For most of the second half of the 19th century, baseball was the king of sports at Notre Dame. Games were played in the spring and fall and at special events such as Founder’s Day, Commencement, and field days. The students organized baseball clubs, complete with directors (usually faculty or staff members) and students filling the traditional officer positions of president, treasurer, and secretary. An 1894 topographical survey of campus shows five baseball fields and one football field at Notre Dame. Certainly pick-up games also occurred on good-weather days elsewhere on campus.
Some clubs only lasted a season or two, while others remained organized for many years. The more successful teams included Juanita, Enterprise, Star of the East, Star of the West, Excelsior, Mutual, Young America, University Reds, and University Blues. The most famous player to come out of the Notre Dame Baseball Clubs was Adrian Constantine “Cap” Anson, who was a student from 1866-1868 and a member of the Juanita team.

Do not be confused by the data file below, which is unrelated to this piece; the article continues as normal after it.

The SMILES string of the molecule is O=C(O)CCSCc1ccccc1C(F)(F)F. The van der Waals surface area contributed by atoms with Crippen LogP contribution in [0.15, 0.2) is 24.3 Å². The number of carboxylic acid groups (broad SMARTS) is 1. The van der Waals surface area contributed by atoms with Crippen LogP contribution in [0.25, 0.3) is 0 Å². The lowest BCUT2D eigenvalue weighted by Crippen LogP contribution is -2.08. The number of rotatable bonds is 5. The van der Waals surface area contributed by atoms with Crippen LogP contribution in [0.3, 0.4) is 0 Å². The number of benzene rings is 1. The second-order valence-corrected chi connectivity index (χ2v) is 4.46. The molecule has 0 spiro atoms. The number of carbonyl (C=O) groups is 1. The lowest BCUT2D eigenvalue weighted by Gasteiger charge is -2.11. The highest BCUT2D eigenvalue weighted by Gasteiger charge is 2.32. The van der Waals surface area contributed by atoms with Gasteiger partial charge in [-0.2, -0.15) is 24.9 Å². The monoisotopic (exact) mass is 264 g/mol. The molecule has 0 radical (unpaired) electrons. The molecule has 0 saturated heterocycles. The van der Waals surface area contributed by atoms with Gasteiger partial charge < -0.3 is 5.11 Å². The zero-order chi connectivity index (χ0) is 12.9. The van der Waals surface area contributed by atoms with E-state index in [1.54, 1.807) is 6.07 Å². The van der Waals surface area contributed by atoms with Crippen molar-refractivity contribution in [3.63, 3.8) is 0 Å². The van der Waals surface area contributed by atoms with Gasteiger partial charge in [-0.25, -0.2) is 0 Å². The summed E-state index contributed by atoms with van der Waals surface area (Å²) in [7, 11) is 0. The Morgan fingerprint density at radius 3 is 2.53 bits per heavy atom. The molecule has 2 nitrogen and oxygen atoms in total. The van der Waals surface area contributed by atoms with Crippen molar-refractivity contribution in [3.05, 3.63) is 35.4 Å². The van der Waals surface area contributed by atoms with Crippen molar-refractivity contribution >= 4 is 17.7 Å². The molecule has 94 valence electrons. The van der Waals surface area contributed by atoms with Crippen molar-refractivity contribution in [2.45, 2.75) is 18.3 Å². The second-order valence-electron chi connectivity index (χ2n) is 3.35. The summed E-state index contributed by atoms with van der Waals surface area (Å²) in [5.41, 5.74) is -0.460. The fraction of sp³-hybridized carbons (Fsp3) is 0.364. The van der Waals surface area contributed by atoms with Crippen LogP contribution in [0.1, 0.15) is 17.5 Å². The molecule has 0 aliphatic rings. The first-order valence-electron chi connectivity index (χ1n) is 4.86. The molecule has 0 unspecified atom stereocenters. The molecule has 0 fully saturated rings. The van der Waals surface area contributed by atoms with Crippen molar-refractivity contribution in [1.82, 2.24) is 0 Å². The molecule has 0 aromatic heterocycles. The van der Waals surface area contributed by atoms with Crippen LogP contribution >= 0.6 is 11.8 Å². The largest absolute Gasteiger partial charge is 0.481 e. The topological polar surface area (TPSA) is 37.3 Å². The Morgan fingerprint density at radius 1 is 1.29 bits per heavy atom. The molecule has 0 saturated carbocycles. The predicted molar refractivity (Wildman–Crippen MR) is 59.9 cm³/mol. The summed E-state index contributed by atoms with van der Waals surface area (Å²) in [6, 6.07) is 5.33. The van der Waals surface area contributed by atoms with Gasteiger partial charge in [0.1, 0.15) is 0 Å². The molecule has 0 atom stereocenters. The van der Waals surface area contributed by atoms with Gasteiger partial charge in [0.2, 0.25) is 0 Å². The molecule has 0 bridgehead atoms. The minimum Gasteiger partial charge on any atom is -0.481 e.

In the 1890s, Notre Dame assembled a varsity team to compete against teams from other colleges and universities. The growth of the student population at the end of the 19th century necessitated more dormitories, which transformed the look of intramural athletics at Notre Dame. Students formed an allegiance to their dorm and their place of residence was a part of their identity. They formed teams with fellow dorm-mates and took the name of the hall as their team name. In the early part of the 1900s, competition was fierce between the teams from Sorin, Corby, Carroll, Brownson, and Walsh Halls, as the names of Juanita and and Excelsior faded into the history books.